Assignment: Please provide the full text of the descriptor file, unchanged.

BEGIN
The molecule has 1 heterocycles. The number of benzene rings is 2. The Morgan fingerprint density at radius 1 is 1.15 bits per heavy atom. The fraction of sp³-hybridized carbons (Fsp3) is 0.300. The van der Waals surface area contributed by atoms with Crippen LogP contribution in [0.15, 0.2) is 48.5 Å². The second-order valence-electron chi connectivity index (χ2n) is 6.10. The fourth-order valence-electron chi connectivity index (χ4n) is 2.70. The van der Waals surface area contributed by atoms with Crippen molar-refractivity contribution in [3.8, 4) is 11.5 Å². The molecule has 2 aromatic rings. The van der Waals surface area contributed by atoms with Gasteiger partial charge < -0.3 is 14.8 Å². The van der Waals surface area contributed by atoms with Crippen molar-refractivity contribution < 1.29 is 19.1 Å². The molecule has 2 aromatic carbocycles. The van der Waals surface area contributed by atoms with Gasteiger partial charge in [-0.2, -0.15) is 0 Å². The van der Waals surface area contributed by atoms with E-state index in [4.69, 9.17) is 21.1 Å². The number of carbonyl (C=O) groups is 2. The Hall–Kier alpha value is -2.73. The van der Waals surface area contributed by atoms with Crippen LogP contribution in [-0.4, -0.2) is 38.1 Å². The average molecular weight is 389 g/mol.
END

The molecule has 1 heterocycles. The number of benzene rings is 2. The Morgan fingerprint density at radius 1 is 1.15 bits per heavy atom. The fraction of sp³-hybridized carbons (Fsp3) is 0.300. The van der Waals surface area contributed by atoms with Crippen LogP contribution in [0.15, 0.2) is 48.5 Å². The second-order valence-electron chi connectivity index (χ2n) is 6.10. The fourth-order valence-electron chi connectivity index (χ4n) is 2.70. The van der Waals surface area contributed by atoms with Crippen molar-refractivity contribution in [3.8, 4) is 11.5 Å². The molecule has 2 aromatic rings. The van der Waals surface area contributed by atoms with Gasteiger partial charge < -0.3 is 14.8 Å². The van der Waals surface area contributed by atoms with Crippen molar-refractivity contribution < 1.29 is 19.1 Å². The molecule has 2 aromatic carbocycles. The van der Waals surface area contributed by atoms with Gasteiger partial charge in [-0.2, -0.15) is 0 Å². The van der Waals surface area contributed by atoms with E-state index in [4.69, 9.17) is 21.1 Å². The number of carbonyl (C=O) groups is 2. The Hall–Kier alpha value is -2.73. The van der Waals surface area contributed by atoms with Crippen LogP contribution in [-0.4, -0.2) is 38.1 Å². The average molecular weight is 389 g/mol.